• Felicia Wu of Michigan State University conducted two related studies on dietary exposure to heavy metals that shed light on the correlation between metal exposure in food and the risk of serious health issues, including cancer.
  • Knowing this, what can we do? Marion Nestle, NYU nutrition professor emeritus urged consumers to avoid the product and understand that while “commercial infant and baby foods are convenient, they are enormously profitable to manufacturers.”

Seasonal Swings

The holiday season tends to shake up consumer routines. We compiled a snapshot of what the industry expects that change will look like this year, along with a few resources to navigate seasonal stressors:

  • New FMI holiday season trends survey: grocery shoppers exhibit cautious optimism ahead of busy holiday meals season | FMI – The Food Industry Association
  • Restaurants ready for the holiday rush with more consumers planning to dine out | National Restaurant Association
  • Top Women in Grocery Podcast: A fireside chat on holiday trends | Progressive Grocer
  • Holiday office party champagne replaced by guacamole and pickleball | Bloomberg
  • Enjoy stress-free holidays with nutrition.gov’s new healthy resources | USDA
  • The perfect gift is a cookbook — plus a few key extras | Eater

Worth Reading

Got Whole Milk?

The U.S. House of Representatives on December 13 passed the Whole Milk for Healthy Kids Act, which allows whole and 2% milk to again be served in school lunches. Sen. Roger Marshall (R-Kan.) advocated for a quick passage of the bill, citing full-fat dairy’s nutritional benefits. The next day, Senate ag committee chairwoman Debbie Stabenow (D-Calif.) blocked the bill’s passage. Agri-Pulse summarized Stabenow’s perspective: “Stabenow warned if Congress intervenes in USDA’s process, it could create an ‘unfortunate precedent’ for departing from nutritional science [and the current USDA dietary guidelines] when it comes to school food standards.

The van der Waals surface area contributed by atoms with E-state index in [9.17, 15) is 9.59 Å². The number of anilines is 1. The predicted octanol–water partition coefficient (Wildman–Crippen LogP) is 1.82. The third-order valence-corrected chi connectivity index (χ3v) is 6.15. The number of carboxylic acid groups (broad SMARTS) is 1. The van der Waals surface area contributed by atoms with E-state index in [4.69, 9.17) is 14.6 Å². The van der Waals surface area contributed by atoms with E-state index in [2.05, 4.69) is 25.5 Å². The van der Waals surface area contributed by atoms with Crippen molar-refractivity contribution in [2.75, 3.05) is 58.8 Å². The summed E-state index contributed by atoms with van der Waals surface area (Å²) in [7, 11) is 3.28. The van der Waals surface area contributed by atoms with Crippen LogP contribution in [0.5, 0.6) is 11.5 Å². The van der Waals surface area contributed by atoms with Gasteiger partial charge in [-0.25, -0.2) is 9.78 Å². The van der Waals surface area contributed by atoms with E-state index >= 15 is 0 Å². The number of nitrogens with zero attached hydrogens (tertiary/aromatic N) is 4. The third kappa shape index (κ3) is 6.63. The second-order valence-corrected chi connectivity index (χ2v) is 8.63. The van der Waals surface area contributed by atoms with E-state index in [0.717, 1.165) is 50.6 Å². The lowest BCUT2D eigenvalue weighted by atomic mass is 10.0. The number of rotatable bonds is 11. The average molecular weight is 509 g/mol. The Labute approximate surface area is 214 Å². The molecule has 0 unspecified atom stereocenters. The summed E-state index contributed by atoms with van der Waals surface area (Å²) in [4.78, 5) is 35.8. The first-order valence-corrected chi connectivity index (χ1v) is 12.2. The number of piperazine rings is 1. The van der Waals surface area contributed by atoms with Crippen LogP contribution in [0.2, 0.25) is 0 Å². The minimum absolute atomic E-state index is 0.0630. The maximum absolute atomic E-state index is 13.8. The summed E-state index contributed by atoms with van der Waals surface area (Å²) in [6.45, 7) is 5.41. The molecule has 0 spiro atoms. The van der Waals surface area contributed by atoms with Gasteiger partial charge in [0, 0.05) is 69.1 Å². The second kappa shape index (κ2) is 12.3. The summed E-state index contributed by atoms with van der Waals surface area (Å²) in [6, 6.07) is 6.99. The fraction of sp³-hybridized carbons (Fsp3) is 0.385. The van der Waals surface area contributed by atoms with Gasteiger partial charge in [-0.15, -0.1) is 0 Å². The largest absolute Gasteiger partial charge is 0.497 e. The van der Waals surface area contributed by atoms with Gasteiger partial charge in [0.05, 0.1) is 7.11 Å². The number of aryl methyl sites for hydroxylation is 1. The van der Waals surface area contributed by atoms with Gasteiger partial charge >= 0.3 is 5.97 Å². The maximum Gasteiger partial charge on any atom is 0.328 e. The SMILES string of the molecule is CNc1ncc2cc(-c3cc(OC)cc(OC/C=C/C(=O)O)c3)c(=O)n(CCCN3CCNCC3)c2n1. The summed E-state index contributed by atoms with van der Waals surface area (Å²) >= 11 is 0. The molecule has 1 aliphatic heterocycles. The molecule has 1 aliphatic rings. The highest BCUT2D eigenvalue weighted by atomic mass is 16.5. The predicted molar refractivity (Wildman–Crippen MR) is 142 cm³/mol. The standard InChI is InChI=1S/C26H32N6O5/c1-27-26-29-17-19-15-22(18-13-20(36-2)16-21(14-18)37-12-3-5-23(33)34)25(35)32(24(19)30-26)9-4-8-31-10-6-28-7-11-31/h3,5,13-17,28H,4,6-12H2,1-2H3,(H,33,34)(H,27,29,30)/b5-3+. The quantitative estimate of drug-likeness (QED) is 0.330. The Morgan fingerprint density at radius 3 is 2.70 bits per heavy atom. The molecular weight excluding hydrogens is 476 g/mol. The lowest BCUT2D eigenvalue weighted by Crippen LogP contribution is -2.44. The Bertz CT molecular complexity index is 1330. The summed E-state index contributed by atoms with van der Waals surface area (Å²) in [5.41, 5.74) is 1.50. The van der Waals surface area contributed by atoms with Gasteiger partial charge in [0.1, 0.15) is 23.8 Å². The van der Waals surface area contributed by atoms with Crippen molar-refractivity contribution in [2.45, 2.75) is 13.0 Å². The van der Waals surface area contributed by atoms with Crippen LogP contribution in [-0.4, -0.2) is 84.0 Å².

Sippin’ Chips

As younger consumers continue to search for foods and beverages packed with unique flavors, Fast Company explored the launch of a new hooch targeted at Gen Z: Doritos-flavored liquor. From nacho cheese and corn tostada to umami and a touch of acidity, the new spirit packs all the flavor of a snackable fan favorite into every pour. This collaboration between Pepsico and Copenhagen’s Empirical Spirits might not be for everyone, but for $65 a bottle, you can taste and see for yourself.

AI’s Drive-thru Dilemma

Many fast-food chains are attempting to make the drive-thru experience more efficient with the help of artificial intelligence (AI). However, Men’s Journal detailed how the integration of AI technology is currently far from seamless. With some chatbots requiring human intervention to ensure the accuracy of more than 70% of orders taken at the drive-thru, the road to automated proficiency may be long and winding. We’re not sure why Men’s Journal stepped up for this hard-hitting journalism, but we’re here for it.

Red Food, Blue Food

Food Politics blogger Marion Nestle shared a report posted by consumer research firm Propellerfish that explored political partisanship on U.S. plates. The quantitative study focused on understanding the sometimes extreme opinions of conservative Americans. One small-town conservative explained: “Liberal types seem willing to waste money for these labels put on food.”

Hot and Stinky

Two recent food introductions — Pepper X and a cheese dubbed “the Minger” — are raising eyebrows, burning tongues and offending noses. Scientific American described the development of Pepper X, a chili at least 100 times hotter than a jalapeno, and how its creator spent six hours recovering from eating it. Meanwhile, The New York Times discussed what many consider the stinkiest cheese in the world. Dr. Mark Johnson, a scientist at the Center for Dairy Research at the University of Wisconsin, nailed it: “It’s almost like an ‘I dare you to eat it’ kind of thing, like hot peppers.” Our suggestion: combine these and take pimento cheese to eleven.